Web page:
Microsoft has stipulated, that in the future, all DirectX applications will need to use a DLL named D3DCOMPILER_47, if not of some greater version. What this driver does seems quite useful.

In the past, it had always been a limitation in the design of raster-based graphics, that actual shader code needed to be fed to the graphics drivers directly as text. As an alternative, D3DCOMPILER allows for the shader code to be compiled into bytecode, which DirectX drivers can understand. This also has uses in obfuscating copyrighted content. But mainly, it provides performance improvements in fact, because many games today have highly complex “Compute Shaders” etc..

When we install the Windows SDK on a Windows 7 or a Windows 10 computer, not the same libraries and header files will install each time.

(Some Text Deleted Because Erroneous Before.)


(Edit 09/18/2016 : )

I have learned, that the library D3DCOMPILER_47.DLL is supposed to reside in both the System32 and the SysWOW64 folders (on a 64-bit Windows system), and is auto-generated there, much as D3DX9_43.DLL was, by the DirectX system on the computer, which is supposed to be running the game in question.

Because the DirectX system on Windows 7 will generate at maximum, D3DCOMPILER_43.DLL , some game developers have been including their own version of the _47 DLL, in the same directory as the EXE File, which is also the first directory the EXE File tends to search for it.

But a problem with that is, that some version of this library will be built specifically for Windows 8.1 for example, and will therefore not run properly on Windows 7. This produces an obscure error message, which I do not recall the exact spelling of.

Yet, the onus is not on the OGRE developers to supply their own version of this library. They do supply a version with their SDKs specifically, but that one is now built to run on Windows 8.1 as well.

Further, version _47 may only be needed for DirectX 11 applications, while _43 may still be good enough for Legacy DirectX 9. Yet, if OGRE was coded to use _47, then it will use that version throughout, even if I was only to try building their DirectX 9 rendering system.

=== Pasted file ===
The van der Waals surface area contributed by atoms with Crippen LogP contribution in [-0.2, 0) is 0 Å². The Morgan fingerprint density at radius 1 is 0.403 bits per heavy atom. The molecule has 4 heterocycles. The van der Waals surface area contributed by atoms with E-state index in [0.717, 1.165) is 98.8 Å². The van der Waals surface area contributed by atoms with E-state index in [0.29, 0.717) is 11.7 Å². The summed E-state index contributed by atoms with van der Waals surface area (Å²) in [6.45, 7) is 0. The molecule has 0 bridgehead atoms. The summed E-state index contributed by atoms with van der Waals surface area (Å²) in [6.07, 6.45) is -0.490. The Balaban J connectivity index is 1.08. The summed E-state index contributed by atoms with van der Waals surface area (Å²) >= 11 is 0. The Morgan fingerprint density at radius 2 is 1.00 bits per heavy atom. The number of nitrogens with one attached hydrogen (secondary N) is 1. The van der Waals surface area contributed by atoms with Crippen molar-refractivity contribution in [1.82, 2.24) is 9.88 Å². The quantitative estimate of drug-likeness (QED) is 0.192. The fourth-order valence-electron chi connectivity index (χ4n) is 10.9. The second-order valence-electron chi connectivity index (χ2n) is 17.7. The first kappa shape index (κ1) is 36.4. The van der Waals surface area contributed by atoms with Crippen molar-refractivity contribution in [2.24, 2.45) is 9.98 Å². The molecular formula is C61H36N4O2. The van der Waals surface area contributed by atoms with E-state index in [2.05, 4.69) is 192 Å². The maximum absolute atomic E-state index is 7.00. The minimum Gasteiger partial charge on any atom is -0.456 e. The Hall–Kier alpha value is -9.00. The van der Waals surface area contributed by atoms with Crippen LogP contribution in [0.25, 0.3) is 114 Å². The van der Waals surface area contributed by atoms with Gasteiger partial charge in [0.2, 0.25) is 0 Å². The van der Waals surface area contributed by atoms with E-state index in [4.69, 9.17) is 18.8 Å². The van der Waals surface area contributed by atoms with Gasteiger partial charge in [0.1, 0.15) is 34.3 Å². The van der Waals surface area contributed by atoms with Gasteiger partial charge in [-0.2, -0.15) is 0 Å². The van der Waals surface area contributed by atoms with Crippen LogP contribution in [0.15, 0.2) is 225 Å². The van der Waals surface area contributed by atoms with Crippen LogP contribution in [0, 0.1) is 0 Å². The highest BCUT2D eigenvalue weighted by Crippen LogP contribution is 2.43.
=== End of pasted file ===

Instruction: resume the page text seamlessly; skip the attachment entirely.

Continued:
The correct Path on my Windows 7 box ‘Mithral’ for this DLL, is


C:\Program Files (x86)\Windows Kits\8.1\Redist\D3D\x86


Contrarily to what the spelling of this Path may suggest, the DLL version I find there does load correctly on Windows 7. And, I am based on the conventional 32-bit build of OGRE. The above Path is related to one, which will also reveal the 64-bit DLL.

As for OGRE still requiring the Legacy DirectX SDK to build, this is a question of which version of the header files it has been programmed to expect, as well as of providing both the DXGUID and D3DX Static Libraries, whose file-names end in .LIB, as opposed to any DLL Files, which are the Dynamically Linked Libraries.

It is common, for the compilation of software to rely on such static libraries, whereas to run the software should only require the DLL Files, under Windows.


Different Visual Studio versions may be Installed Side-By-Side.

Our world is no longer such, that we need to be privileged, in order to have access to a compiler. While Linux offers us their open-source compilers, even the Windows world allows us to download their Visual Studio Express versions by now, although one down-side of that is, the fact that we do not obtain ‘Microsoft Foundation Classes’ this way. This makes the Visual Studio Express compilers a ‘Freemium’.

Yet, they could still act as a workhorse, for projects that were designed to use or build other libraries. And, there exist projects we cannot build with MinGW.

I have held a paid-for license to “Visual Studio 2005″, which I also beta-tested in 2005 before buying it. But obviously, this is such an old compiler version, that many of the open-source projects we can download, can no longer even be built with VS 2005. Yet, back in 2005 I paid a pretty penny for my copy. It currently remains installed on a Windows 7 computer I name ‘Mithral’.

So I have been stuck in a corner, it seemed. I have many VS 2005 projects which I maintained and compiled meticulously, as well as the old, buggy version of ‘MFC’ that came with it, all of which I stood to lose, if I was going to switch to a new compiler for Windows.

And yet, upgrading to a newer compiler has its obvious benefits.

To my rescue, comes the fact that we can install ‘VS 2005′ and ‘VS 2015′ side-by-side! I now have both installed, and both work. And I have built some projects successfully just this night, using Solution Files generated by a 3rd-party tool named “JUCE“.

The main danger to watch out for, is to keep our ‘VS 2005′ and ‘VS 2015′ projects in completely separate folders, because if we open a VS 2005 solution in VS 2015 by accident, it will get converted, and will then never be compatible with VS 2005 again.